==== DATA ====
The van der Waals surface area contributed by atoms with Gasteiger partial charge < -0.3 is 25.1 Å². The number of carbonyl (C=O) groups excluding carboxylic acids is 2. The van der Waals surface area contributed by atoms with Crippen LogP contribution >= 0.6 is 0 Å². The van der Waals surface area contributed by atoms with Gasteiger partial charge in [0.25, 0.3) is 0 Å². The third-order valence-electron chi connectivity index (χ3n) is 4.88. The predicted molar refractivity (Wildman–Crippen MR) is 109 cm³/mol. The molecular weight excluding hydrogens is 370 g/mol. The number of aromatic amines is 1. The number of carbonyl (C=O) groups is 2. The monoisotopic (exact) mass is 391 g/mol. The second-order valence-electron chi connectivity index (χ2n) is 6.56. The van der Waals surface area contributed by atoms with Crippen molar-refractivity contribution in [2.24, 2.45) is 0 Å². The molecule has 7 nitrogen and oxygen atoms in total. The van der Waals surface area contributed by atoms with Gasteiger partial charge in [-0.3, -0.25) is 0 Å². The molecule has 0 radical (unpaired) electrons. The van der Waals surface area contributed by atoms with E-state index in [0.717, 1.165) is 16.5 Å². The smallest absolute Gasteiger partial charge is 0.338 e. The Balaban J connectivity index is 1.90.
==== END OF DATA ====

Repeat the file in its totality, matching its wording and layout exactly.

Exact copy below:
The van der Waals surface area contributed by atoms with Gasteiger partial charge < -0.3 is 25.1 Å². The number of carbonyl (C=O) groups excluding carboxylic acids is 2. The van der Waals surface area contributed by atoms with Crippen LogP contribution >= 0.6 is 0 Å². The van der Waals surface area contributed by atoms with Gasteiger partial charge in [0.25, 0.3) is 0 Å². The third-order valence-electron chi connectivity index (χ3n) is 4.88. The predicted molar refractivity (Wildman–Crippen MR) is 109 cm³/mol. The molecular weight excluding hydrogens is 370 g/mol. The number of aromatic amines is 1. The number of carbonyl (C=O) groups is 2. The monoisotopic (exact) mass is 391 g/mol. The second-order valence-electron chi connectivity index (χ2n) is 6.56. The van der Waals surface area contributed by atoms with Crippen molar-refractivity contribution in [2.24, 2.45) is 0 Å². The molecule has 7 nitrogen and oxygen atoms in total. The van der Waals surface area contributed by atoms with Gasteiger partial charge in [-0.3, -0.25) is 0 Å². The molecule has 0 radical (unpaired) electrons. The van der Waals surface area contributed by atoms with E-state index in [0.717, 1.165) is 16.5 Å². The smallest absolute Gasteiger partial charge is 0.338 e. The Balaban J connectivity index is 1.90.